Finally, The Great Indian FDI Mela is here.
The year 2012, previously cited as the human-predicted doomsday has turned out to be more of a celebration year. Till 2011 the fare grounds wore a forlorn and dismal gloom, but thanks to Walmart, Tesco, Carrefour’s fun, and games stalls deciding to open up, the UPA, the Mela organizers gave a second thought to it. Finally on 7th December, the organizer’s head office at Sansad Bhawan, Sansad Marg, New Delhi, it was decided that the Mela may be conducted without further delay.
However it needed the help of BSP and SP in organizing it! BJP, as always least amused by the Congress’ decisions, had decided that this Mela may not be conducted without having a vote with all the organizers in the fray. Mayawati, with her small but crucial support of 15 BSP MPs, decided to sway in the favour of Sonia Gandhi’s 94 members. SP bigwig Mulayam on the other hand, not in the favour of having a Retail Fare in the country (apparently) did a stylish walkout.
As the UPA won with a close margin, it was decided that Walmart inc. and others will surely get full fledged chances of setting up their outlets at the Mela albeit with a 51% ownership. India inc. has given their views in favour of this Fare, creating an opinion that the business class of the society gives its full support to it.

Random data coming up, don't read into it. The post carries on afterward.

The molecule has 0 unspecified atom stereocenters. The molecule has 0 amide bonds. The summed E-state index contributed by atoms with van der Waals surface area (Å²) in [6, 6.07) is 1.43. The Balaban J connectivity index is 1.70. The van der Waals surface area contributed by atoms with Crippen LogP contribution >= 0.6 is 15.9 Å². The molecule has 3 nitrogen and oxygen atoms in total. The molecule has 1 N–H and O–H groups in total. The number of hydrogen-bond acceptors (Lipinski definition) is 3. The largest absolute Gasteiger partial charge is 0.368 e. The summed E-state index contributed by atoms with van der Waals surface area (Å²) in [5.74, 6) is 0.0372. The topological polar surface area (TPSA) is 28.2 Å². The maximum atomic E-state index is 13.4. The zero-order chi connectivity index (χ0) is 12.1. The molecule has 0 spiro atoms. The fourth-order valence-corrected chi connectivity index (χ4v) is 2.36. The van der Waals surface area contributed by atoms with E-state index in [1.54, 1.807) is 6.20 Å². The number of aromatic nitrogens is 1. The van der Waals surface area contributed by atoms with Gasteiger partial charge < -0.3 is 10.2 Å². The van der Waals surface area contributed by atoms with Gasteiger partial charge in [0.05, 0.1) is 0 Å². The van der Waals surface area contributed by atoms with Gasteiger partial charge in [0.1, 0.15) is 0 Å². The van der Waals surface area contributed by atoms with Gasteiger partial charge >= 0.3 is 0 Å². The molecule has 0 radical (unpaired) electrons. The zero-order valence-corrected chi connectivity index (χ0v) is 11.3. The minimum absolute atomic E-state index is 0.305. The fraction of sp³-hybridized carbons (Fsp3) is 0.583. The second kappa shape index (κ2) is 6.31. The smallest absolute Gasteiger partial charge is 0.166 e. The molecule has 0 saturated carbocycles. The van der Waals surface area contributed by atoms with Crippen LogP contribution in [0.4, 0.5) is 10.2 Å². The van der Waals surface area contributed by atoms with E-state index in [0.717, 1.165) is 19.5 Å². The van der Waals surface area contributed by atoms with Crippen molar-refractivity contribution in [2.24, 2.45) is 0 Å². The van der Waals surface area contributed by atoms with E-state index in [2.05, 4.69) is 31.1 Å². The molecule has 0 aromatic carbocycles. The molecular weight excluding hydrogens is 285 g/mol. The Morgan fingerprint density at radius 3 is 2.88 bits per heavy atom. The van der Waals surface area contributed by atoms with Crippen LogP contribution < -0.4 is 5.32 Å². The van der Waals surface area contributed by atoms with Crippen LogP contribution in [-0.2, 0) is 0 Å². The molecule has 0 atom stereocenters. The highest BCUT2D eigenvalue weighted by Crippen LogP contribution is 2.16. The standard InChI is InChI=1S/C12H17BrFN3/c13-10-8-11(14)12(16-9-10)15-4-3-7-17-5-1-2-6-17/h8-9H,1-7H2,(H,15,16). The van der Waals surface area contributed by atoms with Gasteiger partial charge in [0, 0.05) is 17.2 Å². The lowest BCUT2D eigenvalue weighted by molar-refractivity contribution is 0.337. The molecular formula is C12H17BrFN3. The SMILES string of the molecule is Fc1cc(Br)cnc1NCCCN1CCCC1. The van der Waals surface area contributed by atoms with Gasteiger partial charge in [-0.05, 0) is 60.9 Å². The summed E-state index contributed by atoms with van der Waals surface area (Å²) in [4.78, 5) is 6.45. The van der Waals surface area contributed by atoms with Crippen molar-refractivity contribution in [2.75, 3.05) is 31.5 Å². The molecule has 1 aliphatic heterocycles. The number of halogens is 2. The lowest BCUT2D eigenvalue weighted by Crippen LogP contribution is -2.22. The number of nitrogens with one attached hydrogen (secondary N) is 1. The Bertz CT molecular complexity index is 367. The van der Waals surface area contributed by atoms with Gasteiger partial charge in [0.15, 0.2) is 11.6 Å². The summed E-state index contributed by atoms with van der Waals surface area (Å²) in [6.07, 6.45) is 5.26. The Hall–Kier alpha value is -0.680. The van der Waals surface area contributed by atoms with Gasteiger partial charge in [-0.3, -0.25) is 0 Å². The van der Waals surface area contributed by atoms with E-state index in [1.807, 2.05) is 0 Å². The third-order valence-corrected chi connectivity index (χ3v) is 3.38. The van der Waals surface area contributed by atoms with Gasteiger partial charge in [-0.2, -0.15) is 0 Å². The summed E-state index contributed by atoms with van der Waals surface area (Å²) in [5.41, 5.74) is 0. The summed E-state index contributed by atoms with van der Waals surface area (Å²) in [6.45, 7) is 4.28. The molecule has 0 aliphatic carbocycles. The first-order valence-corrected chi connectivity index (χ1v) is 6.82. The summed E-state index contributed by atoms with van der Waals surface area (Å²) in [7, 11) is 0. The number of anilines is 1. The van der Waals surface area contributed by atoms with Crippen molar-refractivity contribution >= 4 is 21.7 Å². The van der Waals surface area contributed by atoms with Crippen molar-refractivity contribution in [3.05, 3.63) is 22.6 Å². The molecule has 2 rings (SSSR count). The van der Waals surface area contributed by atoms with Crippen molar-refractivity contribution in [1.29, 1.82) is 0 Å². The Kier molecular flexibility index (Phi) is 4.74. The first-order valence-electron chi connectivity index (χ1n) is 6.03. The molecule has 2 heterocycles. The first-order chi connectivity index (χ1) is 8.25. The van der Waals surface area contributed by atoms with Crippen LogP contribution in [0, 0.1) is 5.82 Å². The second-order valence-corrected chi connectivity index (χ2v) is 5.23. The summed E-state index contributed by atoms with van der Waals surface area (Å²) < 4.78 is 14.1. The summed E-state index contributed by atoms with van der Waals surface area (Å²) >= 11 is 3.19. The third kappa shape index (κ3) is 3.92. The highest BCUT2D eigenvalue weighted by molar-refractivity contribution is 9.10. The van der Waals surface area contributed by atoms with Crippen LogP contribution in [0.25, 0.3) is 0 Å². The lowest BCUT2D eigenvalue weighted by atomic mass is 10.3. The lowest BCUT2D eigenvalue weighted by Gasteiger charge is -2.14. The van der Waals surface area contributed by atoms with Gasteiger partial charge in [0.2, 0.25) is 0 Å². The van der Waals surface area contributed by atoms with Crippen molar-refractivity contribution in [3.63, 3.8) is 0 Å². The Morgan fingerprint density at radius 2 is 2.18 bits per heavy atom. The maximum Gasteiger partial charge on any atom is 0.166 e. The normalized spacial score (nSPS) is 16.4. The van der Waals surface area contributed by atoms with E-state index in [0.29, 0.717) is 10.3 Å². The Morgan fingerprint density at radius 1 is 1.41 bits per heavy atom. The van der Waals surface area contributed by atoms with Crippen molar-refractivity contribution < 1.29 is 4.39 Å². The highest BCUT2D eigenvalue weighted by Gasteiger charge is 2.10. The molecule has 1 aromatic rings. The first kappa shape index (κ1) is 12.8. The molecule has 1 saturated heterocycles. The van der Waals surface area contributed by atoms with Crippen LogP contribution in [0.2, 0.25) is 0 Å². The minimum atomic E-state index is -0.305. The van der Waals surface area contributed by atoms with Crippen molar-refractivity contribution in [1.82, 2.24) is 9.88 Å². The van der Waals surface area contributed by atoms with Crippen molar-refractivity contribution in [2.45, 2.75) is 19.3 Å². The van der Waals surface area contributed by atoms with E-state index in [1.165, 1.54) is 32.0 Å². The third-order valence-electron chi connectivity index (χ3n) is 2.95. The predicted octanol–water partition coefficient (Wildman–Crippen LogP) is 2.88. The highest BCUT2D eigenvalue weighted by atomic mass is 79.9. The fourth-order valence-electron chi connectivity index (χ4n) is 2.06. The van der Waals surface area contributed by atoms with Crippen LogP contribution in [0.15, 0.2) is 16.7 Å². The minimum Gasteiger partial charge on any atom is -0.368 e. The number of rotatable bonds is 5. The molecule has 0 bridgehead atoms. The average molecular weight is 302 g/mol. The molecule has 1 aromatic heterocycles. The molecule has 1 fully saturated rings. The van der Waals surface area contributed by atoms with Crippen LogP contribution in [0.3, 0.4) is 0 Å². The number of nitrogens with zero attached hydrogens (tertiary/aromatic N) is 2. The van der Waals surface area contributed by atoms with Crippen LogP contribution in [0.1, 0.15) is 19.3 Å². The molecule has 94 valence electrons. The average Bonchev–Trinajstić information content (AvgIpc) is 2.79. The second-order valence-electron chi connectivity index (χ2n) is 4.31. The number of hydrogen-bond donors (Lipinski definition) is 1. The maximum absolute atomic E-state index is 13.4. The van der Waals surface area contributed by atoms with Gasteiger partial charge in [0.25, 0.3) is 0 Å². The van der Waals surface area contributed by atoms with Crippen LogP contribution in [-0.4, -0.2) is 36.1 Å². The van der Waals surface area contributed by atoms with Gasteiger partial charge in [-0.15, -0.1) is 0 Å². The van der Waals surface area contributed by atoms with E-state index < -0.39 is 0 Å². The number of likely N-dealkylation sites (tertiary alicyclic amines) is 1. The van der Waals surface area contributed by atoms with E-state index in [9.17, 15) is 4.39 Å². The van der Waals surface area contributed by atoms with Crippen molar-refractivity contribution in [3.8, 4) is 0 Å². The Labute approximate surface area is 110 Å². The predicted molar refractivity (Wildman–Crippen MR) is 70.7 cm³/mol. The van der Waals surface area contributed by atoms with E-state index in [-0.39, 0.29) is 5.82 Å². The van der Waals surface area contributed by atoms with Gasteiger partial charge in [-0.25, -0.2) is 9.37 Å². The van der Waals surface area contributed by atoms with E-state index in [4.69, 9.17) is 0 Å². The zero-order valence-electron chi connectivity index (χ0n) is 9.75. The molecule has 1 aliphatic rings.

However, many of the wise crowds in the country believe that this decision may have its drawbacks. Cheaper though, this Mela might be, the previous Mela, termed as The Great Indian Retail Mela had many small and self sufficient outlets creating jobs for the local people, and satisfaction in the minds of its visitors. Since preparations for the upcoming, glamorous trumpeted Fare have started, with each passing hour, the sense of insecurity in the small shop owners is growing, and looking at the number of farmer’s suicides WITHOUT any news of the Mela, we might as well be looking at a future India without its backbone: agriculture.
The man next door will walk out of house to the nearest Tesco store and find everything under one, air-conditioned roof with mind-boggling low costs; but he forgets, a shop next to his apartment, in existence since the last 10 years whose owner now looks into helplessness with defaulted credit in his pocket and unsold goods on his shelf.
Indian players like Kishore Biyani wonder, why foreigners at all? If they can, then why can’t we? Why can’t we be the makers of our own goods and in turn make our country an entrepreneur’s haven which provides and profits the Indians itself?
Well, anyways, “Come one, Come all to the Great Indian FDI Mela, hopefully where, the shops are more and the visitors less.”
The author is Executive Editor, Intellectual Post